CHARLOTTE, N.C. (QUEEN CITY NEWS) — When you think of the USO, what comes to mind?
Many of us think of celebrities entertaining our troops far from home, but there is so much more.
The most beloved entertainers of yesteryear, like comedian Bob Hope, have been replaced by today’s new stars of the United Service Organization, better known as the USO.
You won’t see them onstage or recognize their names. That’s because they are volunteers who prefer to remain anonymous. They serve in a lounge like no other — nestled above the atrium in Charlotte Douglas International Airport.
The USO at the Charlotte Center offers around-the-clock hospitality for traveling military service members and their families. The 265 volunteers are the face of the center, the first ones to greet customers with open arms when they come in, according to manager Julie Milani.
She says the center offers a safe haven, food, drink and a resting place for service members between flights. In a nutshell, a place to relax and destress.
“With only 1 percent of America protecting the other 99 percent, this is absolutely necessary,” Milani insists. “This is our way of giving back to those currently serving. It is a pleasure to provide this kind of lounge and safe place to come and be appreciated,”
The USO has been the nation’s leading organization serving men and women in the U.S. military since 1941. It is known for lifting morale and offering support programs from the time they enlist, through assignments and deployments, and finally transitioning back to their homes.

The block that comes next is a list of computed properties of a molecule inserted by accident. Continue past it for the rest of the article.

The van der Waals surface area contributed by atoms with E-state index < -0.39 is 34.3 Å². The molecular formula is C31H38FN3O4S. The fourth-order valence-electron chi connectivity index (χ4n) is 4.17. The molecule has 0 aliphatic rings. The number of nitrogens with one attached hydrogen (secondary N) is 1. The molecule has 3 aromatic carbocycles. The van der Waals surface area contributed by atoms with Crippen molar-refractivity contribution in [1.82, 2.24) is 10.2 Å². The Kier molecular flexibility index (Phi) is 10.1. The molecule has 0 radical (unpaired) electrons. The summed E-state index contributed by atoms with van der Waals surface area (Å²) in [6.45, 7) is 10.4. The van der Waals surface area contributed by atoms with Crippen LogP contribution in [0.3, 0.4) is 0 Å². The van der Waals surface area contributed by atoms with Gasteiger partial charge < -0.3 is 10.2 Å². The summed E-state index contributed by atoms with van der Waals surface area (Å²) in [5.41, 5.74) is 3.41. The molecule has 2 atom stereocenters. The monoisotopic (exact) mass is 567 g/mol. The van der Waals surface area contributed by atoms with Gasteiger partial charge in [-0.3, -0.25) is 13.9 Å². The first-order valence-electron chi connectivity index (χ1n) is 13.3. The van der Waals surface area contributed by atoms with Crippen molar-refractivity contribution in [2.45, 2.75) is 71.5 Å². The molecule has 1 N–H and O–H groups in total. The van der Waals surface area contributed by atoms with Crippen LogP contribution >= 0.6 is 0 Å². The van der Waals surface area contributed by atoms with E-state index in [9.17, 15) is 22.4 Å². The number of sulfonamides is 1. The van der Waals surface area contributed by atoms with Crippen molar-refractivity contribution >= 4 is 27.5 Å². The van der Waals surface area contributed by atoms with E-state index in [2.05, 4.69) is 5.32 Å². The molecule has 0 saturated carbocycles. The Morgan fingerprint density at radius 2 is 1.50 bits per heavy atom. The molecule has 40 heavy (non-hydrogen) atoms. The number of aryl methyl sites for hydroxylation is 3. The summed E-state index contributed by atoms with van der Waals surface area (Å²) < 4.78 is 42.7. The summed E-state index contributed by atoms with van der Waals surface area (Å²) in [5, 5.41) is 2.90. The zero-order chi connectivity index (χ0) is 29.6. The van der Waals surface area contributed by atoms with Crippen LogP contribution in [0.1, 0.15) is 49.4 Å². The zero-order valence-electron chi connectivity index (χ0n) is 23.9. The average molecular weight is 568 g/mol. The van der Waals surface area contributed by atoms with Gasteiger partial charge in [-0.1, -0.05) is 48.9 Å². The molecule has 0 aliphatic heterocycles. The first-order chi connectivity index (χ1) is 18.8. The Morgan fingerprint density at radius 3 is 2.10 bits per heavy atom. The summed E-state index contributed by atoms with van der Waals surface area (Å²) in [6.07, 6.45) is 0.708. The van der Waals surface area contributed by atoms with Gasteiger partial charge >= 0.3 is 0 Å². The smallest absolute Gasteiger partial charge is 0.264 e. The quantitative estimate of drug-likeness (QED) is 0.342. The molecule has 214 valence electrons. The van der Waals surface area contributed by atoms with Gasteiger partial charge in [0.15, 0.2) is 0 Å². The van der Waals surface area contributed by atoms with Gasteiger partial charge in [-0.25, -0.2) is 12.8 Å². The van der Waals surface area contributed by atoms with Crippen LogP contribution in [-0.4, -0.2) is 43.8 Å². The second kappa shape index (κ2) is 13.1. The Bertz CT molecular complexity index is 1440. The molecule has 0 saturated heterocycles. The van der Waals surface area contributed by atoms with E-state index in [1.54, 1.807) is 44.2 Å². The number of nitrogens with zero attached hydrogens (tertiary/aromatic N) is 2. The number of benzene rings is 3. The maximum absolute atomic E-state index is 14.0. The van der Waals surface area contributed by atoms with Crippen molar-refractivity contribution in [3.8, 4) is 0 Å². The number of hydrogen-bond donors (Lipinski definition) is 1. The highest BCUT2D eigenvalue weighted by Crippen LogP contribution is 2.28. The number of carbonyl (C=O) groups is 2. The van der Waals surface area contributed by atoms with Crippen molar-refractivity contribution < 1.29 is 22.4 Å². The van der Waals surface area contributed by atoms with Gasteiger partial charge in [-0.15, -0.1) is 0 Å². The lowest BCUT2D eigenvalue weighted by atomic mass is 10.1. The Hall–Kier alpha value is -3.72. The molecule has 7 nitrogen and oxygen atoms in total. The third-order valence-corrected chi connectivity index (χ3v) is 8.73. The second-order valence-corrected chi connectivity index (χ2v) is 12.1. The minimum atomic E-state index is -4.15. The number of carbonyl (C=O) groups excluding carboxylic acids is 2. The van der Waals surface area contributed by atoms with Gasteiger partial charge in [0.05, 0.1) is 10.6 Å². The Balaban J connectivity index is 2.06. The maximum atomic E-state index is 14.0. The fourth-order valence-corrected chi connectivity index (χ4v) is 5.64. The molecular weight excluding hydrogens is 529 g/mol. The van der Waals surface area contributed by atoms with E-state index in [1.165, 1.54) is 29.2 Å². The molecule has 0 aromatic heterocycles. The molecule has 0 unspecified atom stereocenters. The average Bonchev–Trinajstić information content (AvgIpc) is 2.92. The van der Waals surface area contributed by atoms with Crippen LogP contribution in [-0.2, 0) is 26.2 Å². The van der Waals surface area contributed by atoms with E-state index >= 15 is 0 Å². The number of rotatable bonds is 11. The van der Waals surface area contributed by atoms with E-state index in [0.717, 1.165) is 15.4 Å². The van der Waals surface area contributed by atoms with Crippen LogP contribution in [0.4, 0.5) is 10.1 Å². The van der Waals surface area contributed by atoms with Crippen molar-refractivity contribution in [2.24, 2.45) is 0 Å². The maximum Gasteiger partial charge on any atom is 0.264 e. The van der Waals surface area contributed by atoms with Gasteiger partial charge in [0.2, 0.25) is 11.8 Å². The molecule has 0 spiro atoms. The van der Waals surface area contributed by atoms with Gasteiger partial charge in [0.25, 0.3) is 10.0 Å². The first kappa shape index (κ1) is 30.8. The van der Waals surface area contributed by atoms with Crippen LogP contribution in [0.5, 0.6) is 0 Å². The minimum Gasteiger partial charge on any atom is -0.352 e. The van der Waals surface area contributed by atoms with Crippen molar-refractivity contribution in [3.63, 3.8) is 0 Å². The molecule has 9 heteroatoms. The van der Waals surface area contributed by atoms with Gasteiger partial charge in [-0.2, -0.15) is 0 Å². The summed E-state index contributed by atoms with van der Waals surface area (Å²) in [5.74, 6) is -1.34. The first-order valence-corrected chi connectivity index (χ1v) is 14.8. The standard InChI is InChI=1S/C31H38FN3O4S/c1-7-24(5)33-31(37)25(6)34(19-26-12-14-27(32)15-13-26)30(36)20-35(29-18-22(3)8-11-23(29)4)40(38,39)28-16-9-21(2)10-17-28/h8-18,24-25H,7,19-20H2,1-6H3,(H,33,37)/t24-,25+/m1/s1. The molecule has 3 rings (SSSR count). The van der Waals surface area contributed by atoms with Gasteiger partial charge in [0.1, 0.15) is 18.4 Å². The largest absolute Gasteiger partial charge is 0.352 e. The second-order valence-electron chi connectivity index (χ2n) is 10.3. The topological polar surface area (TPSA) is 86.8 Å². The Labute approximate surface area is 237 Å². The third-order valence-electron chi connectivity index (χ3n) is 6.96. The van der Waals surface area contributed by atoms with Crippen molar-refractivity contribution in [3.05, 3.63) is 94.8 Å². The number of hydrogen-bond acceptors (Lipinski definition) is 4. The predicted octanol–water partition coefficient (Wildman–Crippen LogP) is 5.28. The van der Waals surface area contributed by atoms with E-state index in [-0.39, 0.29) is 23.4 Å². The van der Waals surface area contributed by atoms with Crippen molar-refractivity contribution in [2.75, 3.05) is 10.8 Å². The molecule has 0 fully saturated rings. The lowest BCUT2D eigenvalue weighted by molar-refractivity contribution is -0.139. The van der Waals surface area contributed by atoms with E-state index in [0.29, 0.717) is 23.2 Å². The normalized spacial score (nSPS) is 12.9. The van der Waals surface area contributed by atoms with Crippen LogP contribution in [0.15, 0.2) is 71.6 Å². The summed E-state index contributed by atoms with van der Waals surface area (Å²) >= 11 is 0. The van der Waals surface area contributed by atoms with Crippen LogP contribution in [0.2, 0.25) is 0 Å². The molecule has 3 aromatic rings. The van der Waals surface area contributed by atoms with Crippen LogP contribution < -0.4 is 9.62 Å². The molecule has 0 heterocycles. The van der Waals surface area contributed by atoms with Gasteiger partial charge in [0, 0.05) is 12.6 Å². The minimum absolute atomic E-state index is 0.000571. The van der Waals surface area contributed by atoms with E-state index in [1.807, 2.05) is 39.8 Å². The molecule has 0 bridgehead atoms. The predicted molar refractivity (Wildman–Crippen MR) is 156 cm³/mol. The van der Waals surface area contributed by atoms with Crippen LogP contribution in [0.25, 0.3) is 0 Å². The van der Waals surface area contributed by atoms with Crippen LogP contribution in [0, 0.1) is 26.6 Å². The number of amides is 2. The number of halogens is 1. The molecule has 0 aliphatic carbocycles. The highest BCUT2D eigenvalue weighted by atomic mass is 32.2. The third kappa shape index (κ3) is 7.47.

Navy pilot Dave Miller came to Charlotte Douglas on a long layover with his toddler son. He says he enjoys hanging out in the lounge’s gated child’s play area where kid-friendly snacks and toys provide a welcome distraction from the hustle and bustle of the airport terminal.
“It allows me time to catch my breath,” Miller said. “I am grateful for the USO.”
There are 250 USO centers around the world, including six in North Carolina. They provide best-in-class service to those who make a sacrifice for America. But it is the comradery its members say they enjoy the most, rubbing elbows with kindred spirits.
Army Officer Sandra Mingdoyle discloses that too often civilians cannot relate to the places she has been, and the things she’s seen as a service member.
“Its nice to have conversations with kindred spirits who can relate, who understand,” she said.
The USO is a private nonprofit organization that relies on donations to support its activities. Its credo is to always be by military service members’ sides as they defend our country and freedoms.
“I think it’s a very tough life,” concludes Milani. “I am glad we can be here for them.”
The Charlotte Center is run 95 percent by volunteers. If you would like to help, reach out to USO North Carolina for recruiting information.